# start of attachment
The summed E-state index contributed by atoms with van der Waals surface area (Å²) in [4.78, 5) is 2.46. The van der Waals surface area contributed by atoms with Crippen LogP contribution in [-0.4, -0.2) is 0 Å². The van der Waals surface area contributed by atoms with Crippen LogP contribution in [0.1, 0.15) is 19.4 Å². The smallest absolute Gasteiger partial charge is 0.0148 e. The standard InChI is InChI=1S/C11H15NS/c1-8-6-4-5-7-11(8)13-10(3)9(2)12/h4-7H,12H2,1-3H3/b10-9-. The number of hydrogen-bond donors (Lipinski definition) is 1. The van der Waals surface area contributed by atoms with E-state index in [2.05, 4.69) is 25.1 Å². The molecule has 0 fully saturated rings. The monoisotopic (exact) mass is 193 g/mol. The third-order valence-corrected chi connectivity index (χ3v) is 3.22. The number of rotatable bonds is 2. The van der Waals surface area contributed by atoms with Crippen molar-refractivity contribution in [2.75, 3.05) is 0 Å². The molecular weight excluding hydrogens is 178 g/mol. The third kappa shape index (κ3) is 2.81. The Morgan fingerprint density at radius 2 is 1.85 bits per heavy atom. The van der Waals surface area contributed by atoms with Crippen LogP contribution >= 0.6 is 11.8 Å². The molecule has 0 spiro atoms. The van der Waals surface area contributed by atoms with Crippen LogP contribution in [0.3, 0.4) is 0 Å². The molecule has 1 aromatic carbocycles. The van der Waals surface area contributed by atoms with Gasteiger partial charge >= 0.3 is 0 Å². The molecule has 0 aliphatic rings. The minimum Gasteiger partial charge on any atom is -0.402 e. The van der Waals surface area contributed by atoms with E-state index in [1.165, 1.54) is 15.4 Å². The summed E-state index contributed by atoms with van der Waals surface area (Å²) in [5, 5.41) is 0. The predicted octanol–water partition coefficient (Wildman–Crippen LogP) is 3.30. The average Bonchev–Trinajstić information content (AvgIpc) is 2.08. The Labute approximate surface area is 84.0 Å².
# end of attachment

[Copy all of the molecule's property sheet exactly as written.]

The summed E-state index contributed by atoms with van der Waals surface area (Å²) in [4.78, 5) is 2.46. The van der Waals surface area contributed by atoms with Crippen LogP contribution in [-0.4, -0.2) is 0 Å². The van der Waals surface area contributed by atoms with Crippen LogP contribution in [0.1, 0.15) is 19.4 Å². The smallest absolute Gasteiger partial charge is 0.0148 e. The standard InChI is InChI=1S/C11H15NS/c1-8-6-4-5-7-11(8)13-10(3)9(2)12/h4-7H,12H2,1-3H3/b10-9-. The number of hydrogen-bond donors (Lipinski definition) is 1. The van der Waals surface area contributed by atoms with E-state index in [2.05, 4.69) is 25.1 Å². The molecule has 0 fully saturated rings. The monoisotopic (exact) mass is 193 g/mol. The third-order valence-corrected chi connectivity index (χ3v) is 3.22. The number of rotatable bonds is 2. The van der Waals surface area contributed by atoms with Crippen molar-refractivity contribution in [2.75, 3.05) is 0 Å². The molecular weight excluding hydrogens is 178 g/mol. The third kappa shape index (κ3) is 2.81. The Morgan fingerprint density at radius 2 is 1.85 bits per heavy atom. The van der Waals surface area contributed by atoms with Crippen LogP contribution >= 0.6 is 11.8 Å². The molecule has 0 spiro atoms. The van der Waals surface area contributed by atoms with Crippen LogP contribution in [0.3, 0.4) is 0 Å². The molecule has 1 aromatic carbocycles. The van der Waals surface area contributed by atoms with Gasteiger partial charge >= 0.3 is 0 Å². The molecule has 0 aliphatic rings. The minimum Gasteiger partial charge on any atom is -0.402 e. The van der Waals surface area contributed by atoms with E-state index in [1.165, 1.54) is 15.4 Å². The summed E-state index contributed by atoms with van der Waals surface area (Å²) in [5, 5.41) is 0. The predicted octanol–water partition coefficient (Wildman–Crippen LogP) is 3.30. The average Bonchev–Trinajstić information content (AvgIpc) is 2.08. The Labute approximate surface area is 84.0 Å².